One of the biggest mistakes screenwriters make isgiving too little importance to commercial appeal of their story. Before putting words on the page, a writer should always ask, “Is this really something millions of people are going to pay money to see?”
If you’re not sure (or even if you think they will), open a Friday or Sunday newspaper and look at the ads for all the movies that are playing. Ask yourself whether or not your story will compete with those. Why will people choose your movie from all of those available for their big date on Saturday night? Is your story concept one that can easily be conveyed in just a newspaper ad?
You should then go to www.boxofficemojo.com and look at the top moneymaking films from the previous year to determine if yours would fit on that list. How many hits were in the same genre? The same time period? The same general location? Or if you’re considering a lower budget, independent film, look for the biggest successes within that arena to see how yours compares.
If writing a mainstream Hollywood movie is your goal, consider whether or not your story has a “high concept” – will it draw an audience regardless of who’s attached (stars, director, etc.), regardless of reviews, regardless of source material, regardless of word of mouth? Can it be simply and clearly stated within a print ad, on a billboard, in a 30-second TV spot? In other words, is the story concept alone sufficient to convince financiers that your movie will be a hit?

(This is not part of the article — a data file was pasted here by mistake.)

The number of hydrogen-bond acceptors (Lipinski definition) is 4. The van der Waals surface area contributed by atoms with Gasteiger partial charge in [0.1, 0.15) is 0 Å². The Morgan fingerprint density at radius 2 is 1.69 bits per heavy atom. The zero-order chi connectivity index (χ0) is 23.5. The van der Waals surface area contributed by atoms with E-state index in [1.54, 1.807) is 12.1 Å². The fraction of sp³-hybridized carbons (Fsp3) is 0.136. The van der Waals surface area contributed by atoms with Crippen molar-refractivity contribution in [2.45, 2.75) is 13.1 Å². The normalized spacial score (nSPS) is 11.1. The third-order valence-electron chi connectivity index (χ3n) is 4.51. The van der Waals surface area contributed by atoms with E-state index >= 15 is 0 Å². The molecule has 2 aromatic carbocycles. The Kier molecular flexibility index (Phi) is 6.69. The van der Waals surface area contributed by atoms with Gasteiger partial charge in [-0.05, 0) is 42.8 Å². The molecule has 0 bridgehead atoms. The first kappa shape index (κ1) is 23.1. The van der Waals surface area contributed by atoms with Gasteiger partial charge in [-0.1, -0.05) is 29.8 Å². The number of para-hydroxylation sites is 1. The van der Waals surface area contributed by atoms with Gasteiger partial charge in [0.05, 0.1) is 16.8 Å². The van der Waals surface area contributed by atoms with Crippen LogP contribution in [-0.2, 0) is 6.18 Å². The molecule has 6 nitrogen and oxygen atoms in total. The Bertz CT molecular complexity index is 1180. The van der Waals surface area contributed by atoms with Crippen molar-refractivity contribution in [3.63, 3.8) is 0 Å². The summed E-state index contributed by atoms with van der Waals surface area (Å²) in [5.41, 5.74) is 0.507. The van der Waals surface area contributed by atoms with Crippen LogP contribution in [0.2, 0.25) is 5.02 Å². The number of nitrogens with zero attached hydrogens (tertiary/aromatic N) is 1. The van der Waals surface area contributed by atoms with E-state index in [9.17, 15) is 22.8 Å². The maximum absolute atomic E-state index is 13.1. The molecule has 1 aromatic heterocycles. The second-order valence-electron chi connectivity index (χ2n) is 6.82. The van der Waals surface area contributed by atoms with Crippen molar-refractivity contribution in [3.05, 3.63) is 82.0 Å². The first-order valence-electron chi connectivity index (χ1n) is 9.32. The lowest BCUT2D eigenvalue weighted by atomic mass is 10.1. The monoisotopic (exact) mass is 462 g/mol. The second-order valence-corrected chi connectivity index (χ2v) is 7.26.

Take a movie like The Help – it was an extremely successful film, but it is the antithesis of a high concept movie: it’s a drama, and a period piece, about a subject that sounds heavy and depressing. But it was financed because it was based on a hugely successful book, and then was so well done that it had great word of mouth, great reviews, and garnered lots of rewards. This is what led to its box office success, not just the concept.
Basically, a high concept movie is a genre film (action, suspense thriller, comedy, romantic comedy, horror, science fiction or family film) that is easily expressed in a single sentence. It promises big, big conflict for the protagonist, has familiar elements we have seen in other movies and some unique element we’ve never seen before. If your story has all of these qualities, then it’s high concept, and is likely to have commercial potential.
Remember, always, that a high concept is no measure of artistic success. Nor is it an indication of how much satisfaction you will derive from writing it. But if you ignore the financial potential of your story concept, you are likely to end up with a screenplay that never reaches the screen.